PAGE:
Keeping your personal computer and other online gadgets safe and secure is a combination of technology and common sense. Heeding the threat first is much better than finding an expensive fix later on. If applied to the real world:

  • Don’t drive in bad neighborhoods / Don’t click suspicious links or enter suspicious websites.
  • If you don’t secure your home, intruders will enter / If you don’t secure your computer, intruders will enter.
  • Preparing for a threat reduces your vulnerability.

Keep Your Firewall On

This is your first line of defense. The firewall helps protect your computer from hackers who might try to gain access to crash it, steal information or passwords and sensitive information. Software firewalls are widely recommended for single computers.

Install and Keep Your Anti-virus and Malware Software Updated

Anti-virus and malware software are designed to prevent malicious software programs from entering your computer. If it detects a malicious code, like a virus or a worm, it works to disarm or remove it. Viruses can infect computers very quickly. Most types of anti-virus software can be set up to update automatically.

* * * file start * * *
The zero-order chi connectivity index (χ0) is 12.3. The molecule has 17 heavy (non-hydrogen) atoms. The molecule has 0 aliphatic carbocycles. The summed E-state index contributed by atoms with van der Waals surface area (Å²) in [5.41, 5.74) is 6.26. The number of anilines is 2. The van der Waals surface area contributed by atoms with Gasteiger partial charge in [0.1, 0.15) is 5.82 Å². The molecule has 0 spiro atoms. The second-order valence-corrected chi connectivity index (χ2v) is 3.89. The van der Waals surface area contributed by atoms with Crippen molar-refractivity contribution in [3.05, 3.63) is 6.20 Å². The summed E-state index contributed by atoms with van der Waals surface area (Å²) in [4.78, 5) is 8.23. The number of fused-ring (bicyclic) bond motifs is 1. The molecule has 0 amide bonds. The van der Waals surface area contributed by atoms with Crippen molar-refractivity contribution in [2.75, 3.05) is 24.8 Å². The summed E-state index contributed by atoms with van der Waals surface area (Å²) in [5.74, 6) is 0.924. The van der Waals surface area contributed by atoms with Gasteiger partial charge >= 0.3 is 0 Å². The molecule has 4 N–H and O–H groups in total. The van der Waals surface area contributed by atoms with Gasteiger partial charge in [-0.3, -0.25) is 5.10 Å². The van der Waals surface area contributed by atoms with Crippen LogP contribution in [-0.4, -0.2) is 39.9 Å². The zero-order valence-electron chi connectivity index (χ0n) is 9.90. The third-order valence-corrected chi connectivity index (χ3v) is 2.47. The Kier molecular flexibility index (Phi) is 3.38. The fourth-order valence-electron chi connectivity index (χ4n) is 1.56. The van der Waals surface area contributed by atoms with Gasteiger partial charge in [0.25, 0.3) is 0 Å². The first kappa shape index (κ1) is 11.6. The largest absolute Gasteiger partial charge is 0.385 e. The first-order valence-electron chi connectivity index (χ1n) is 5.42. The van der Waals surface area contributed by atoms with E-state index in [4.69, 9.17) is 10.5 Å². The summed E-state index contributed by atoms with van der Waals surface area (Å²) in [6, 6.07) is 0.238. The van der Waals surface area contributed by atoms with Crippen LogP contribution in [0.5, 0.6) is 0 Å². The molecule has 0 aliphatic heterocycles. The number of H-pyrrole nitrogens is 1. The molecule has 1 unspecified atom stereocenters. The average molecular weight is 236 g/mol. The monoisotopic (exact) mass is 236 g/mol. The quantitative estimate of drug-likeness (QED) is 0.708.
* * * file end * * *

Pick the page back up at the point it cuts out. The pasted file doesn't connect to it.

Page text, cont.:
Be Careful What You Click or Download

Carelessly downloading e-mail attachments or website links that are suspicious by nature can circumvent even the most vigilant anti-virus software. Never open an e-mail attachment from someone you don’t know, and be wary of forwarded attachments from people you do know. They may have unwittingly advanced malicious code.

Turn Off the Computer When Not In Use

With the spread of high-speed Internet, many opt to leave their computers on and ready for action. The disadvantage of this is that being “always on” renders computers more susceptible to intruders. Beyond firewall protection, which is designed to fend off unwanted attacks, turning the computer off effectively severs an intruder’s connection, be it spyware or malware that employs your computer’s resources to reach out to other unwitting users.

Stop and Think Before You Connect

  • Automated software updates are a good defense against known risks. Turn on automatic updates if that’s an available option.
  • Protect all devices that connect to the Internet because smartphones and tablets are also web-enabled devices that need protection.
  • Plug and scan USBs and other external devices. Use your security software to scan them.
  • Protect your financial and banking information especially when shopping. Check to be sure the site is security-enabled. Look for web addresses with “https://” or “shttp://,” which means the site takes extra measures to help secure your information. “Http://” is not secure.
  • Back up all valuable work, personal data, financial records, and other important data needed for transactions and information.

Whatever reason you use your computer, be it for work or personal needs, it’s only practical that we protect it as best as we can. After all, the computer has become almost our main asset.

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This entry was posted by Staff Writer on Thursday, September 4, 2014 at 10:09:55 PM and is filed under Tech Tips & Tricks.

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